Fleming v. Lawrie et al

Filing 49

ORDER granting 39 Motion for summary judgment. Signed by Senior Judge Wm. Terrell Hodges on 2/7/2018. (CLF)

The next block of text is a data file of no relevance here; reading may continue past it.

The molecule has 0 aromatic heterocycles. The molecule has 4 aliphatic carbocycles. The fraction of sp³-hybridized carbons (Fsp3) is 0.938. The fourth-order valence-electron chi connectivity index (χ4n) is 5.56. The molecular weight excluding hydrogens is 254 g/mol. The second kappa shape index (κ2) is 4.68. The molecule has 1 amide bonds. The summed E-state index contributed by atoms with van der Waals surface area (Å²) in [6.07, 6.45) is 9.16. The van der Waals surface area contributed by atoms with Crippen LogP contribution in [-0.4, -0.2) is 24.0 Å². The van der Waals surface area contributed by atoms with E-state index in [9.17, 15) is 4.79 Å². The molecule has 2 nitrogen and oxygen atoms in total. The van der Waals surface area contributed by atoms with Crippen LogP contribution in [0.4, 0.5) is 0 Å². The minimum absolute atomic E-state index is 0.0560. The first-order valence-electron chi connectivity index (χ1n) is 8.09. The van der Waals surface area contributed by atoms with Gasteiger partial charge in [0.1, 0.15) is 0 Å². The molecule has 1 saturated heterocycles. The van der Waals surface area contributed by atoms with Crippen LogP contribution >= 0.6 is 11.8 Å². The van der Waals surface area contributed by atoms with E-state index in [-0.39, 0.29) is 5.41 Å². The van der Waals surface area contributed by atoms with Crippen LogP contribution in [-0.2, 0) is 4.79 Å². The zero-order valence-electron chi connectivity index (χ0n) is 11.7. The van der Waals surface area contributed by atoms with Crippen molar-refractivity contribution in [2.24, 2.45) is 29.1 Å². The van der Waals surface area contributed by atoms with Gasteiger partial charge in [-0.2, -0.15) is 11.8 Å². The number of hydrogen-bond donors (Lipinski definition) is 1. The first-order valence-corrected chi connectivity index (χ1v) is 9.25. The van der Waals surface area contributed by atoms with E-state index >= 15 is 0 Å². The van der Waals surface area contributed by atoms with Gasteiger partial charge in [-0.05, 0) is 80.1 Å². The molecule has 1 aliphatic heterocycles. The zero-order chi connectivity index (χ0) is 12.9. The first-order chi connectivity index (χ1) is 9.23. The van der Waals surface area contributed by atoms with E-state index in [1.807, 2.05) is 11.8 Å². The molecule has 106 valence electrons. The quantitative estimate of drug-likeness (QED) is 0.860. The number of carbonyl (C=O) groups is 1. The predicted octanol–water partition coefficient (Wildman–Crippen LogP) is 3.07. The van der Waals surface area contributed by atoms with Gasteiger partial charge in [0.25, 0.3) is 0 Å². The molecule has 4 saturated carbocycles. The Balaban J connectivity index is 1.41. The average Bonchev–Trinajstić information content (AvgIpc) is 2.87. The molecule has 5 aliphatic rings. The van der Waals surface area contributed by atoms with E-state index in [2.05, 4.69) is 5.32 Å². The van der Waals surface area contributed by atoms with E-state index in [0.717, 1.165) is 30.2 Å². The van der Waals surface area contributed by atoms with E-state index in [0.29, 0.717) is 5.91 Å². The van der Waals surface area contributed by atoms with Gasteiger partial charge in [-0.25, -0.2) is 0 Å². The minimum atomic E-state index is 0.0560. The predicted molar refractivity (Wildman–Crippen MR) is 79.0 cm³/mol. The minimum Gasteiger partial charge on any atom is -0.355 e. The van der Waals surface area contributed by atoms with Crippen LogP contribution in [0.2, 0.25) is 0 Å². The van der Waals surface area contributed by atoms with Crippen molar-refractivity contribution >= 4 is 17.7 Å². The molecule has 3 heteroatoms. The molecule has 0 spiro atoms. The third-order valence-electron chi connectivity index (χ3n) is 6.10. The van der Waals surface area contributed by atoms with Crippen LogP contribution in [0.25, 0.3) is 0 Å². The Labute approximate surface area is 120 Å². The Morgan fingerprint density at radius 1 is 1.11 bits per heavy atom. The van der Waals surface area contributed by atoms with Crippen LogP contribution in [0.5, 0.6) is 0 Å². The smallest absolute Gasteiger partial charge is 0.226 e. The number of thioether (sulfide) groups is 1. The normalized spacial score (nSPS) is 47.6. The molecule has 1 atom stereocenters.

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UNITED STATES DISTRICT COURT MIDDLE DISTRICT OF FLORIDA OCALA DIVISION ALTON RAY FLEMING, Plaintiff, v. Case No. 5:16-cv-416-Oc-10PRL D. LAWRIE, Defendant. ______________________________________ ORDER Plaintiff, a state inmate acting pro se, initiated this case by filing a civil rights complaint pursuant to 42 U.S.C. § 1983. (Doc. 1.) Defendants Vivian Mesa and the Secretary of the Florida Department of Corrections previously moved to dismiss the case against them, and the motions were granted December 28, 2016. (Docs. 21, 22, 35.) The only remaining defendant, Daniel Lawrie, has moved for summary judgment. (Doc. 39; Doc. 40, Summary Judgment Notice to Plaintiff.) Plaintiff has filed a response and affidavit in opposition. (Doc. 43.) The motion is due to be granted. Plaintiff’s Complaint Plaintiff alleges that on July 14, 2014, he was assigned to work as a cook at Lake Correctional Institution. Plaintiff immediately reported to Defendant Lawrie, Food Services Director, that the grill was damaged, but no action was taken. Plaintiff states that the grill “had its top surface bent in the center, which allowed grease to puddle up and stand on the top-center surface of the grill creating a hazard. Not allowing the grease to drain off into a drain pain . . .” (Doc. 1, p. 5.) Plaintiff continued to cook on the grill approximately 16 hours per week until April 6, 2015, when he sustained a second-degree burn to his two left fingers as result of the grease pooling on the grill. According to Plaintiff, “[t]he physical injury caused permanent skin loss to the plaintiff’s lefthand finger next to his thumb, which is in the shape of an image of a devil. The plaintiff occasionally hears voices coming from the skin loss (devil) telling plaintiff to kill the food service director Mr. D. Lawrie, and those who makes fun of his existence.” Plaintiff states he is receiving mental health treatment for these issues but was denied cosmetic surgery. (Id. at pp. 6-7.) Plaintiff alleges that his Eighth Amendment rights were violated because he was forced to work in a hazardous environment and did not receive adequate medical care. (Id. at p. 4.) For relief, he seeks $15,000 in damages. (Id. at p. 8.) Standard of Review Pursuant to the Federal Rules of Civil Procedure, summary judgment is appropriate “if the pleadings, depositions, answers to interrogatories and admissions on file, together with the affidavits, if any, show that there is no genuine issue as to any material fact and that the moving party is entitled to a judgment as a matter of law.” Fed.R.Civ.P. 56(c). A genuine issue of material fact exists where the evidence is such that a reasonable jury could return a verdict for the nonmoving 2 party. See Anderson v. Liberty Lobby, 477 U.S. 242, 248 (1986). In applying the standard for summary judgment, the Court must review all of the evidence “in the light most favorable to the nonmoving party.” Celotex Corp. v. Catrett, 477 U.S. 317, 322-23 (1986). The nonmoving party must go “beyond the pleadings, [and show] that there exist genuine issues of material fact.” Anderson, 477 U.S. at 249. Defendant’s Motion for Summary Judgment Defendant Lawrie moves for summary judgment, arguing that even viewing the facts in the light most favorable to Plaintiff: (1) Plaintiff has failed to establish a claim of deliberate indifference; (2) Defendant Lawrie is entitled to qualified immunity; (3) Plaintiff’s injury is de minimus and therefore he is not entitled to damages; and, (4) the extent Plaintiff seeks injunctive relief for medical treatment against a non-party, such relief is not authorized. (Doc. 39.) In support of his motion, Defendant Lawrie has presented the following exhibits: 1. Affidavit of Defendant Daniel Lawrie Defendant Lawrie attests that he has been Food Service Director at Lake C.I. since April 11, 2014. When he began his position, he inspected and examined all equipment, and based on his recommendations, the Florida Department of Corrections (FDOC) purchased nearly $130,000 in new equipment. There are two flat top grills in the Lake C.I. kitchen. One was replaced, and the one Plaintiff refers to in his complaint was not because it was not dangerous and functioned properly. He never received any complaints from inmates regarding the grill. There was a 3 minor depression on the top of the grill that did not pose a safety concern to inmates assigned to cook on the grill. State and local inspectors never noted any problems with the grill. Defendant Lawrie implemented a training policy to prevent injuries on the job. (Doc. 39, Exh. A.) 2. Inspection Reports Inspection reports from the Lake County Health Department (January and August 2015) and the FDOC (August 2015) show no remarks concerning any problem with a grill. (Id., Comp. Exh. B.) 3. Inmate Training Packet Training checklists and procedures used in food services. (Id., Exh. C.) 4. Affidavit of Emma Holmes Emma Holmes, Assistant Supervisor in Food Service at Lake C.I., attests that she has been in that position since 2010 and never received any complaints about the grill until Plaintiff brought the present lawsuit. She does not recall any interactions with Plaintiff concerning the grill. (Id. at Exh. D.) 5. Deposition Transcript Excerpt - Plaintiff’s Deposition At his January 5, 2017, deposition in the present case, Plaintiff testified that he told Defendant Lawrie about the problems with the grill when he started cooking in July 2014. He described the issue as a dent in the top of the flat top grill where grease pooled. (Id. at Exh. E.) 4 6. Plaintiff’s Medical Records An April 6, 2015 document titled “Department of Corrections Office of Health Services Burn/Sunburn Protocol” states that Plaintiff burned his fingers in hot grease at approximately 7:30 a.m. that day. He finished his shift and went to medical at 11 a.m. The burn was a superficial second-degree burn to two fingers of his left hand. No other injuries were noted. Dressing was applied and a no work pass was issued. Plaintiff was instructed to return to medical the following day for a dressing change. He was permitted ibuprofen or acetametophin for pain. (Id. at Exh. F.) 7. Photographs of Plaintiff’s hand taken Jan. 5, 2017 Two photographs depict Plaintiff’s left hand. There appears to be some scarring and/or discoloration on the top of his index finger. (Id. at Exh. G.) 8. Affidavit of Jason Medina FDOC Officer Jason Medina attests that the photos in Exhibit G are true and accurate copies of photos he took of Plaintiff on January 5, 2017. (Id. at Exh. H.) Plaintiff’s Response in Opposition Plaintiff disputes several of the factual assertions in Defendant’s motion for summary judgment, and offers several exhibits in support of his request to deny summary judgment. (Doc. 43.) 1. Grievance Forms Plaintiff’s informal grievance to Defendant Lawrie states that he had previously 5 notified Assistant Supervisor Holmes that the grill (Model No. 72BLD) was damaged and dangerous but nothing was done, and he was injured while working. The grievance was denied on June 8, 2015, with a handwritten note (presumably from Defendant Lawrie) that stated: “As you know a ‘new’ grill was ordered and approved in Feb. 2015. Any burns you received are not due to a bent grill they are due to not pay attention to what you are doing as you work cooking on the grill.” (Doc. 43, Exh. A, p. 1.) Plaintiff next filed a formal grievance with the Warden. The June 17, 2015 response from Defendant Lawrie stated that the grill does have a slight dent but it is not dangerous and that Plaintiff “was refused a job change” and “has now resorted to writing numerous grievances to myself and Ms. Hensley in an attempt to get his way and be removed from Food service.” (Id. at p. 3.) Plaintiff’s grievance appeal to the FDOC Secretary was denied. (Id. at p. 7.) 2. Witness Statements Plaintiff presents several statements from other inmates. The statements are not notarized but are signed under penalty of perjury. Peter Walker formerly worked as cook at Lake C.I. and stated that he received several minor burns from the damaged grill, and in his 20 years of experience as a grill cook at restaurants, he knew the grill was damaged. (Id. at Exh. B, p. 8.) Clifford Rainey stated that he witnessed Plaintiff sustain the burn due to standing grease on the grill, which is a hazard. (Id. at p. 9.) Glenn Gaines, current cook at Lake C.I., stated that he has cooked on the damaged grill and received minor burns but did not report them. (Id. 6 at p. 10.) Xavier Thomas stated that no inmate in the kitchen at Lake C.I. actually received any training but were threatened with disciplinary action if they did not sign papers stating that they did. (Id. at p. 11.) 3. Inspection Reports Plaintiff submitted inspection reports identical to those submitted by Defendant. (Id. at Exh. F.) 4. Defendant Lawrie’s Answers to Interrogatories Defendant Lawrie completed the interrogatories on February 6, 2017, and answered, in relevant part, that he was “unaware of any grill/flat top related injuries” (Id. at Exh. G.) Discussion 1. Constitutional Violation Plaintiff alleges that Defendant Lawrie acted in violation of the Eighth Amendment because he was deliberately indifferent to the danger the damaged grill posed to Plaintiff.1 (Docs. 1, 43.) “In the work assignment context, prison officials are deliberately indifferent when they ‘knowingly compel convicts to perform physical labor which is beyond their strength, or which constitutes a danger to their lives or 1 To the extent Plaintiff asserts a claim for deliberate indifference to his medical needs, he has failed to state a claim against the only remaining Defendant, Daniel Lawrie, as Defendant Lawrie was not responsible for, nor did he deny, Plaintiff medical treatment for the burn. Furthermore, Plaintiff complains that he was denied “cosmetic surgery,” which is not sufficient to state a medical indifference claim. (Doc. 1); Estelle v. Gamble, 429 U.S. 97 (1976). 7 health, or which is unduly painful.’” Roberts v. Landrum, 2013 WL 6485308, at *6 (N.D. Fla. 2013) (quoting Lee v. Sikes, 870 F. Supp. 1096, 1100 (S.D. Ga. 1994) and Ray v. Mabry, 556 F. 2d 881, 882 (8th Cir. 1992)).2 In this case, Plaintiff must show that Defendant Lawrie compelled Plaintiff to cook on the grill knowing that it was dangerous to his health. Construing the evidence in the light most favorable to Plaintiff, there is a genuine issue of material fact was to whether Defendant Lawrie was aware that the grill was dangerous and forced Plaintiff to perform his work assignment knowing it was potentially injurious to Plaintiff. Defendant Lawrie attests (Doc. 39, Exh. A, pp. 2-3) that the grill in question “presented no hazard or danger”; that he did not recall any interactions with Plaintiff regarding the grill; he was unaware of any grill/flat top related injuries or complaints in the kitchen prior to the present lawsuit; and he “first became aware of Plaintiff’s 2 The Court has not been able to locate, and neither party has presented, an opinion from the Eleventh Circuit Court of Appeals addressing an Eighth Amendment conditions of confinement claim in the prison work assignment context. Relevant cases include: Lee v. Sikes, 870 F. Supp. 1096 (S.D. Ga. 1994) (granting summary judgment for defendant where inmate plaintiff was injured by a boar while working on the prison hog farm); Buckley v. Barbour County, Ala., 624 F. Supp. 2d 1335 (M.D. Ala. 2008) (finding inmate stated a claim for deliberate indifference where supervisor forced him to use a chainsaw without training and he was severely injured); Gill v. Mooney, 824 F. 2d 192 (2d Cir. 1987) (finding inmate stated a claim when officer required him to continue working on a defective ladder after inmate informed him the ladder was unsafe); Brown v. Richmond County Corr. Inst., 2006 WL 1431488 (S.D. Ga. 2006) (mere failure to provide a helmet to inmate cutting tree limbs failed to state deliberate indifference claim); Johnson v. Calloway, 2017 WL 712635, at *5-6 (M.D. Ala. 2017) (no deliberate indifference claim for inmate injured operating meat grinder where machine was not hazardous and he only alleged failure to train and supervise). 8 injury when served with Plaintiff’s lawsuit.” (Id. at p. 3.) However, grievance records submitted by Plaintiff show conflicting statements by Defendant Lawrie. An informal grievance to Defendant Lawrie with a June 8, 2015 response has a signature that resembles the signature on the affidavit in support of his motion for summary judgment. (Id.) Defendant Lawrie appears to have written that “a ‘new’ grill was ordered and approved in Feb 2015" and that Plaintiff’s injury was due to his own carelessness. (Doc. 43, Exh. A, p. 1.) Defendant Lawrie’s June 17, 2015 formal response states that the “grill in question does have a slight bend in its top and has for more than a year. The grill was bent before I began working at Lake CI in April of 2014. The bend is slight and does not pose any danger to any person cooking on the grill.” (Id. at p. 3.) In both grievances to Defendant Lawrie, Plaintiff reported that he was injured (burned) because the grill was damaged. 2. Showing of Physical Injury As to the extent of Plaintiff’s injury, Defendant Lawrie does not contend that the injury was de minimus in the context of failing to sustain an Eighth Amendment claim, but rather that it was de minimus in the context of the physical injury requirement of the Prison Litigation Reform Act (PLRA). See 42 U.S.C. § 1997e(e). Courts have come to different conclusions as to whether a second-degree burn constitutes a de minimus injury. See Walsberg v. Florida Dep’t of Corr., 2011 WL 2420244, at *4 (N.D. Fla. 2011) (chemical burn from oven cleaner not serious 9 medical need); Pressley v. Green, 2004 WL 2978279, at *4 (S.D.N.Y. 2004) (“no reasonable jury could find that a few hour delay of medical treatment for a small second-degree burn raises the level of a minor injury to a serious medical condition.”); Lane v. Bynum, 196 F.3d 1256 (5th Cir. 1999) (remanding Eighth Amendment claim, finding that burns which left blisters may be sufficient injury); Barry v. Felker, 2013 WL 4736840 (E.D. Cal. 2013) (finding Plaintiff’s “injuries were not trivial, as he suffered second degree burns to his knees”). The Court need not decide whether Plaintiff’s injury was de minimus because, as discussed below, Defendant Lawrie is entitled to qualified immunity. 3. Qualified Immunity Defendant Lawrie raises the defense of qualified immunity. “Qualified immunity shields government officials from liability for civil damages for torts committed while performing discretionary duties unless their conduct violates a clearly established statutory or constitutional right.” Hadley v. Gutierrez, 526 F.3d 1324, 1329 (11th Cir. 2008). “The defendant must first establish that he acted within the scope of his discretionary authority when the allegedly wrongful acts occurred. If he did . . . the burden shifts to the plaintiff to demonstrate that the defendant violated a constitutional right that was clearly established at the time.” Wate v. Kubler, 839 F.3d 1012, 1018 (11th Cir. 2016). The two issues may be decided in either order. See Saucier v. Katz, 533 U.S. 194 (2001), overruled in part by Pearson v. Callahan, 555 U.S. 223, 234-36 (2009). 10 It is undisputed Defendant Lawrie was acting in the scope of his discretionary authority as Director of Food Service. In the present case, assuming a constitutional violation occurred – i.e., Defendant Lawrie was deliberately indifferent to the physical danger posed by the damaged grill and Plaintiff suffered a significant injury as a result – Plaintiff has not demonstrated that such a right was clearly established so that Defendant Lawrie had “fair warning” that his alleged actions were unconstitutional. “‘For a constitutional right to be clearly established, its contours must be sufficiently clear that a reasonable official would understand that what he was doing violates that right.’ The specific action in question need not have been previously found unlawful, but ‘in light of the pre-existing law the unlawfulness must be apparent.’ The central question is whether the state of the law at the time of the violation gave the officials ‘fair warning’ that their alleged actions were unconstitutional.” Jacoby v. Baldwin County, 835 F.3d 1338, 1344 (11th Cir. 2016) (quoting Hope v. Pelzer, 536 U.S. 730, 739 (2002)). “In this [C]ircuit, the law can be ‘clearly established’ for qualified immunity purposes only by decisions of the U.S. Supreme Court, Eleventh Circuit Court of Appeals, or the highest court of the state where the case arose.” Jenkins v. Talladega City Bd. of Educ., 115 F.3d 821, 826, n. 4 (11th Cir. 1997). Plaintiff has not provided, nor could the Court locate, a case from the United States Supreme Court, Eleventh Circuit Court of Appeals, or the Florida Supreme 11 Court, which would have given notice to Defendant Lawrie that he would be violating an inmate’s constitutional rights by compelling Plaintiff to work on the damaged grill. “A judicial precedent with material identical facts is not essential for the law to be clearly established, but the preexisting law must make it obvious that the defendant’s acts violated the plaintiff’s rights in the specific set of circumstances at issue.” Youmans v. Gagnon, 626 F.3d 557, 562 (11th Cir. 2010). In this case, the preexisting law does not make it obvious that Defendant Lawrie’s acts violate Plaintiff’s rights. The closest case on point in this Circuit is Roberts v. Landrum, 2013 WL 6485308 (N.D. Fla. 2013), where the District Court found that a food services supervisor was deliberately indifferent for refusing to give safety gloves to an inmate who was required to wash pots in very hot water. That inmate suffered seconddegree burns on his fingers. The District Court concluded that while Plaintiff had established a triable issue of fact as to deliberate indifference, the defendant was entitled to qualified immunity because the law was not clearly established at the time of the violation in 2010. The Court is faced with the same scenario in the present case: while there is a triable issue of fact as to deliberate indifference, the law was not clearly established to put Defendant Lawrie on notice that his actions violated Plaintiff’s constitutional rights. Accordingly, Defendant Lawrie is entitled to qualified immunity and his summary judgment motion is due to be granted. 4. Injunctive Relief 12 To the extent Plaintiff seeks injunctive relief from the FDOC, which is not a party to this suit, such relief is unavailable. Conclusion Defendant’s motion for summary judgment (Doc. 39) is GRANTED. The Clerk is directed to enter judgment accordingly, terminate any pending motions, and close the file. IT IS SO ORDERED. DONE AND ORDERED at Ocala, Florida, this 7th day of February 2018. 13